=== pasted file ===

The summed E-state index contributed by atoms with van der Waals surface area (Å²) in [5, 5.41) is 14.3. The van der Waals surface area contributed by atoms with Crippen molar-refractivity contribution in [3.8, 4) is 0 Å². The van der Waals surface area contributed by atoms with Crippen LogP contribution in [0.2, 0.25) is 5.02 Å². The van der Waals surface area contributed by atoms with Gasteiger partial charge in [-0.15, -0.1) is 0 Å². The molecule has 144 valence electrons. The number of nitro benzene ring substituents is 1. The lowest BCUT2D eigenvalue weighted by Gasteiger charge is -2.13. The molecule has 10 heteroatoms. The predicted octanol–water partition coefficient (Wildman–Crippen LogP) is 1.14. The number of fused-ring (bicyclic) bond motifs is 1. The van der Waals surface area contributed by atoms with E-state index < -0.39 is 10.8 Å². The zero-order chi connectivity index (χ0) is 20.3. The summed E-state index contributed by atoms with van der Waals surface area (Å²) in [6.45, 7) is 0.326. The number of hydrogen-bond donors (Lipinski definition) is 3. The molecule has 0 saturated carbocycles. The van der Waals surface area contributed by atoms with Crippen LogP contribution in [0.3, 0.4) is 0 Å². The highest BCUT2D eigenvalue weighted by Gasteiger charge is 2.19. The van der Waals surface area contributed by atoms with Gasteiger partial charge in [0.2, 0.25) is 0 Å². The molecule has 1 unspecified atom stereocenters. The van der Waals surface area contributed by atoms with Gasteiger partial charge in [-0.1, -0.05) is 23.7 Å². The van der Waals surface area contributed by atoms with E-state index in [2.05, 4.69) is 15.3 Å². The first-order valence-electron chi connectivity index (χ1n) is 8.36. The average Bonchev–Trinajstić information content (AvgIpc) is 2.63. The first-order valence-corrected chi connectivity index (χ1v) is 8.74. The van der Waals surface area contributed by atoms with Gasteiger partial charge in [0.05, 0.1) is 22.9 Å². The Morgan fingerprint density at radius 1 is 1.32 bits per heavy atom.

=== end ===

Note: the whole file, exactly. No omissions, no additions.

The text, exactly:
The summed E-state index contributed by atoms with van der Waals surface area (Å²) in [5, 5.41) is 14.3. The van der Waals surface area contributed by atoms with Crippen molar-refractivity contribution in [3.8, 4) is 0 Å². The van der Waals surface area contributed by atoms with Crippen LogP contribution in [0.2, 0.25) is 5.02 Å². The van der Waals surface area contributed by atoms with Gasteiger partial charge in [-0.15, -0.1) is 0 Å². The molecule has 144 valence electrons. The number of nitro benzene ring substituents is 1. The lowest BCUT2D eigenvalue weighted by Gasteiger charge is -2.13. The molecule has 10 heteroatoms. The predicted octanol–water partition coefficient (Wildman–Crippen LogP) is 1.14. The number of fused-ring (bicyclic) bond motifs is 1. The van der Waals surface area contributed by atoms with E-state index < -0.39 is 10.8 Å². The zero-order chi connectivity index (χ0) is 20.3. The summed E-state index contributed by atoms with van der Waals surface area (Å²) in [6.45, 7) is 0.326. The number of hydrogen-bond donors (Lipinski definition) is 3. The molecule has 0 saturated carbocycles. The van der Waals surface area contributed by atoms with Crippen LogP contribution in [0.3, 0.4) is 0 Å². The highest BCUT2D eigenvalue weighted by Gasteiger charge is 2.19. The van der Waals surface area contributed by atoms with Gasteiger partial charge in [0.2, 0.25) is 0 Å². The molecule has 1 unspecified atom stereocenters. The van der Waals surface area contributed by atoms with Gasteiger partial charge in [-0.1, -0.05) is 23.7 Å². The van der Waals surface area contributed by atoms with E-state index in [2.05, 4.69) is 15.3 Å². The first-order valence-electron chi connectivity index (χ1n) is 8.36. The average Bonchev–Trinajstić information content (AvgIpc) is 2.63. The first-order valence-corrected chi connectivity index (χ1v) is 8.74. The van der Waals surface area contributed by atoms with Gasteiger partial charge in [0.05, 0.1) is 22.9 Å². The Morgan fingerprint density at radius 1 is 1.32 bits per heavy atom.